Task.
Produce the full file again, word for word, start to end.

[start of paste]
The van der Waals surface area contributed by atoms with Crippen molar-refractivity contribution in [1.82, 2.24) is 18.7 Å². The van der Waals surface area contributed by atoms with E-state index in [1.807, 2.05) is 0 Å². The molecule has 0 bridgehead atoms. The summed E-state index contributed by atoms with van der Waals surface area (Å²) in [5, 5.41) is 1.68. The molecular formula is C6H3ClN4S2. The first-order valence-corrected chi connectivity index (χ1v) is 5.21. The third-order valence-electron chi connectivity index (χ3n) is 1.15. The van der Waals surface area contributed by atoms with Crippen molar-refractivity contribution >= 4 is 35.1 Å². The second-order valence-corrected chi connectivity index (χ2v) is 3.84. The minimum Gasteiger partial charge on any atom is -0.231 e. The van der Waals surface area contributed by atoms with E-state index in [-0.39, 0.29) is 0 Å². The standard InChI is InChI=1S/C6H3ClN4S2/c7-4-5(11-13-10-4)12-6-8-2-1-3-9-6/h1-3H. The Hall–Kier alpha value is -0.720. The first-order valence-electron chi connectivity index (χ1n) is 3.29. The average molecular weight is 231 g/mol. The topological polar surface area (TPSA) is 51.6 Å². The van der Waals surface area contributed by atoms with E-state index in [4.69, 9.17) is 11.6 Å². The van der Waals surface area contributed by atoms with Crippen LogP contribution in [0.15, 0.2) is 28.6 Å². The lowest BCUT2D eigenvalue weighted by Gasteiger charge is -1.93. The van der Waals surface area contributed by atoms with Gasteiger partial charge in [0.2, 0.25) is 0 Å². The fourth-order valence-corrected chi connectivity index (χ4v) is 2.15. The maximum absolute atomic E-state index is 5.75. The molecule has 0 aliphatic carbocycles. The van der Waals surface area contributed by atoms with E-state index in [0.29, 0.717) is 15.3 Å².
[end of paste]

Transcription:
The van der Waals surface area contributed by atoms with Crippen molar-refractivity contribution in [1.82, 2.24) is 18.7 Å². The van der Waals surface area contributed by atoms with E-state index in [1.807, 2.05) is 0 Å². The molecule has 0 bridgehead atoms. The summed E-state index contributed by atoms with van der Waals surface area (Å²) in [5, 5.41) is 1.68. The molecular formula is C6H3ClN4S2. The first-order valence-corrected chi connectivity index (χ1v) is 5.21. The third-order valence-electron chi connectivity index (χ3n) is 1.15. The van der Waals surface area contributed by atoms with Crippen molar-refractivity contribution >= 4 is 35.1 Å². The second-order valence-corrected chi connectivity index (χ2v) is 3.84. The minimum Gasteiger partial charge on any atom is -0.231 e. The van der Waals surface area contributed by atoms with E-state index in [-0.39, 0.29) is 0 Å². The standard InChI is InChI=1S/C6H3ClN4S2/c7-4-5(11-13-10-4)12-6-8-2-1-3-9-6/h1-3H. The Hall–Kier alpha value is -0.720. The first-order valence-electron chi connectivity index (χ1n) is 3.29. The average molecular weight is 231 g/mol. The topological polar surface area (TPSA) is 51.6 Å². The van der Waals surface area contributed by atoms with E-state index in [4.69, 9.17) is 11.6 Å². The van der Waals surface area contributed by atoms with Crippen LogP contribution in [0.15, 0.2) is 28.6 Å². The lowest BCUT2D eigenvalue weighted by Gasteiger charge is -1.93. The van der Waals surface area contributed by atoms with Gasteiger partial charge in [0.2, 0.25) is 0 Å². The fourth-order valence-corrected chi connectivity index (χ4v) is 2.15. The maximum absolute atomic E-state index is 5.75. The molecule has 0 aliphatic carbocycles. The van der Waals surface area contributed by atoms with E-state index in [0.29, 0.717) is 15.3 Å².